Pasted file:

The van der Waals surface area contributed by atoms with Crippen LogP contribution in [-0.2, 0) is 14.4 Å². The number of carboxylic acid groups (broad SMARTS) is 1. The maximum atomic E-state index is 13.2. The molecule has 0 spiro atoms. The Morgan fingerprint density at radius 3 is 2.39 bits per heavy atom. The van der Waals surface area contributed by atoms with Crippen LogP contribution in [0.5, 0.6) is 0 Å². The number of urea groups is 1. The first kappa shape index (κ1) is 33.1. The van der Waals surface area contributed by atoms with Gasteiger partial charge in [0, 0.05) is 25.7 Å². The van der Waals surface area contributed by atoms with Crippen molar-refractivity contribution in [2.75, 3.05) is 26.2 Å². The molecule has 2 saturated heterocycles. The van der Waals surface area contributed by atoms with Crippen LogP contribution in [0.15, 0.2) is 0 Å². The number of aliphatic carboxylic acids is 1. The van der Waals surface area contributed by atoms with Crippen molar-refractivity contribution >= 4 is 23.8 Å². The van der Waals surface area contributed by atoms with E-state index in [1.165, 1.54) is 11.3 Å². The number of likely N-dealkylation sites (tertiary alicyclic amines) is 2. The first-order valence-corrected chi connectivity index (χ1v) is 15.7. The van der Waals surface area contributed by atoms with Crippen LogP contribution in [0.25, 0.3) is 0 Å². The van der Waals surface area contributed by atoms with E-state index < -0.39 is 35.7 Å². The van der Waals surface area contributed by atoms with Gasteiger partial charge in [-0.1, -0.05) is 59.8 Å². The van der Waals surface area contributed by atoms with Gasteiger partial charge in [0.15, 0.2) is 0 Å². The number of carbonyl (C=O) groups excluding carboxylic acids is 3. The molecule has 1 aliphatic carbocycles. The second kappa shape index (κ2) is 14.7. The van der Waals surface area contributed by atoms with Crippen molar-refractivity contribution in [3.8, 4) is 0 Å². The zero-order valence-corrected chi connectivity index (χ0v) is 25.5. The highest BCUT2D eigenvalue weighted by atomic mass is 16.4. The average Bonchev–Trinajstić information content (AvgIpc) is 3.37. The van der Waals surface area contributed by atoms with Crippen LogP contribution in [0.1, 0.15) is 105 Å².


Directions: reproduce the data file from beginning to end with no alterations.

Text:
The van der Waals surface area contributed by atoms with Crippen LogP contribution in [-0.2, 0) is 14.4 Å². The number of carboxylic acid groups (broad SMARTS) is 1. The maximum atomic E-state index is 13.2. The molecule has 0 spiro atoms. The Morgan fingerprint density at radius 3 is 2.39 bits per heavy atom. The van der Waals surface area contributed by atoms with Crippen LogP contribution in [0.5, 0.6) is 0 Å². The number of urea groups is 1. The first kappa shape index (κ1) is 33.1. The van der Waals surface area contributed by atoms with Gasteiger partial charge in [0, 0.05) is 25.7 Å². The van der Waals surface area contributed by atoms with Crippen molar-refractivity contribution in [2.75, 3.05) is 26.2 Å². The molecule has 2 saturated heterocycles. The van der Waals surface area contributed by atoms with Crippen LogP contribution in [0.15, 0.2) is 0 Å². The number of aliphatic carboxylic acids is 1. The van der Waals surface area contributed by atoms with Crippen molar-refractivity contribution >= 4 is 23.8 Å². The van der Waals surface area contributed by atoms with E-state index in [1.165, 1.54) is 11.3 Å². The number of likely N-dealkylation sites (tertiary alicyclic amines) is 2. The first-order valence-corrected chi connectivity index (χ1v) is 15.7. The van der Waals surface area contributed by atoms with Crippen LogP contribution in [0.25, 0.3) is 0 Å². The van der Waals surface area contributed by atoms with E-state index < -0.39 is 35.7 Å². The van der Waals surface area contributed by atoms with Gasteiger partial charge in [-0.1, -0.05) is 59.8 Å². The van der Waals surface area contributed by atoms with Gasteiger partial charge in [0.15, 0.2) is 0 Å². The number of carbonyl (C=O) groups excluding carboxylic acids is 3. The molecule has 1 aliphatic carbocycles. The second kappa shape index (κ2) is 14.7. The van der Waals surface area contributed by atoms with Crippen molar-refractivity contribution in [3.8, 4) is 0 Å². The zero-order valence-corrected chi connectivity index (χ0v) is 25.5. The highest BCUT2D eigenvalue weighted by atomic mass is 16.4. The average Bonchev–Trinajstić information content (AvgIpc) is 3.37. The van der Waals surface area contributed by atoms with Crippen LogP contribution in [0.1, 0.15) is 105 Å².